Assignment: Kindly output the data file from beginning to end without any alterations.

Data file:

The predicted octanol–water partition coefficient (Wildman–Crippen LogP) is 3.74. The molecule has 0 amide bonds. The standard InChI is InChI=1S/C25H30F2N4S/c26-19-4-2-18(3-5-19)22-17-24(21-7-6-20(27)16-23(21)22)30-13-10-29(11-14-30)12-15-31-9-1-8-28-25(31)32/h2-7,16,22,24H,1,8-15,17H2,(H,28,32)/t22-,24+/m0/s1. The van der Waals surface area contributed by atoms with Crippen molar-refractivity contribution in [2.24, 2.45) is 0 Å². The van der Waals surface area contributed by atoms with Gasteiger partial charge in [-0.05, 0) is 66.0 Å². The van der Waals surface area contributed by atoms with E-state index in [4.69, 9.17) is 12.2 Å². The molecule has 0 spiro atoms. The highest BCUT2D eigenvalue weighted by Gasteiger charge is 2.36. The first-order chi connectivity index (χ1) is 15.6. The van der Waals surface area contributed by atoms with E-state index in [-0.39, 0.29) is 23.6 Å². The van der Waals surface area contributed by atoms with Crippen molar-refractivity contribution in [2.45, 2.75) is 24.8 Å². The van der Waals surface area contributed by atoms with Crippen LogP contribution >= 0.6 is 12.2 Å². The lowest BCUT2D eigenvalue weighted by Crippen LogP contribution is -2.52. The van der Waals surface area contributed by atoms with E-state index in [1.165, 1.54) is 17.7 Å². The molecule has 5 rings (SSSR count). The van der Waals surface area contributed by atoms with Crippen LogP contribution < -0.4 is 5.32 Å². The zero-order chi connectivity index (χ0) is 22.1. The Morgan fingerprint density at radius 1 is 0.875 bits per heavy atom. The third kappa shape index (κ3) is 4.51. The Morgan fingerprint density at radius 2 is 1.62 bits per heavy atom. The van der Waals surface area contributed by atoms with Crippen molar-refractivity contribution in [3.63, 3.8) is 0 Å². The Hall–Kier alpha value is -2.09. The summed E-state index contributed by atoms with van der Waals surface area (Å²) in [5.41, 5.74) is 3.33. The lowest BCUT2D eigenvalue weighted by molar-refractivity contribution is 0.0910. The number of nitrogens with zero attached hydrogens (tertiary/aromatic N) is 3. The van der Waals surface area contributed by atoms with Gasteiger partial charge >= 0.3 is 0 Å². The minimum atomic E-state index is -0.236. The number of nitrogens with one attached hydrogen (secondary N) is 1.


The predicted octanol–water partition coefficient (Wildman–Crippen LogP) is 3.74. The molecule has 0 amide bonds. The standard InChI is InChI=1S/C25H30F2N4S/c26-19-4-2-18(3-5-19)22-17-24(21-7-6-20(27)16-23(21)22)30-13-10-29(11-14-30)12-15-31-9-1-8-28-25(31)32/h2-7,16,22,24H,1,8-15,17H2,(H,28,32)/t22-,24+/m0/s1. The van der Waals surface area contributed by atoms with Crippen molar-refractivity contribution in [2.24, 2.45) is 0 Å². The van der Waals surface area contributed by atoms with Gasteiger partial charge in [-0.05, 0) is 66.0 Å². The van der Waals surface area contributed by atoms with E-state index in [4.69, 9.17) is 12.2 Å². The molecule has 0 spiro atoms. The highest BCUT2D eigenvalue weighted by Gasteiger charge is 2.36. The first-order chi connectivity index (χ1) is 15.6. The van der Waals surface area contributed by atoms with E-state index in [-0.39, 0.29) is 23.6 Å². The van der Waals surface area contributed by atoms with Crippen molar-refractivity contribution in [2.45, 2.75) is 24.8 Å². The van der Waals surface area contributed by atoms with Crippen LogP contribution >= 0.6 is 12.2 Å². The lowest BCUT2D eigenvalue weighted by Crippen LogP contribution is -2.52. The van der Waals surface area contributed by atoms with E-state index in [1.165, 1.54) is 17.7 Å². The molecule has 5 rings (SSSR count). The van der Waals surface area contributed by atoms with Crippen LogP contribution < -0.4 is 5.32 Å². The zero-order chi connectivity index (χ0) is 22.1. The Morgan fingerprint density at radius 1 is 0.875 bits per heavy atom. The third kappa shape index (κ3) is 4.51. The Morgan fingerprint density at radius 2 is 1.62 bits per heavy atom. The van der Waals surface area contributed by atoms with Crippen molar-refractivity contribution in [3.63, 3.8) is 0 Å². The Hall–Kier alpha value is -2.09. The summed E-state index contributed by atoms with van der Waals surface area (Å²) in [5.41, 5.74) is 3.33. The lowest BCUT2D eigenvalue weighted by molar-refractivity contribution is 0.0910. The number of nitrogens with zero attached hydrogens (tertiary/aromatic N) is 3. The van der Waals surface area contributed by atoms with Gasteiger partial charge >= 0.3 is 0 Å². The minimum atomic E-state index is -0.236. The number of nitrogens with one attached hydrogen (secondary N) is 1.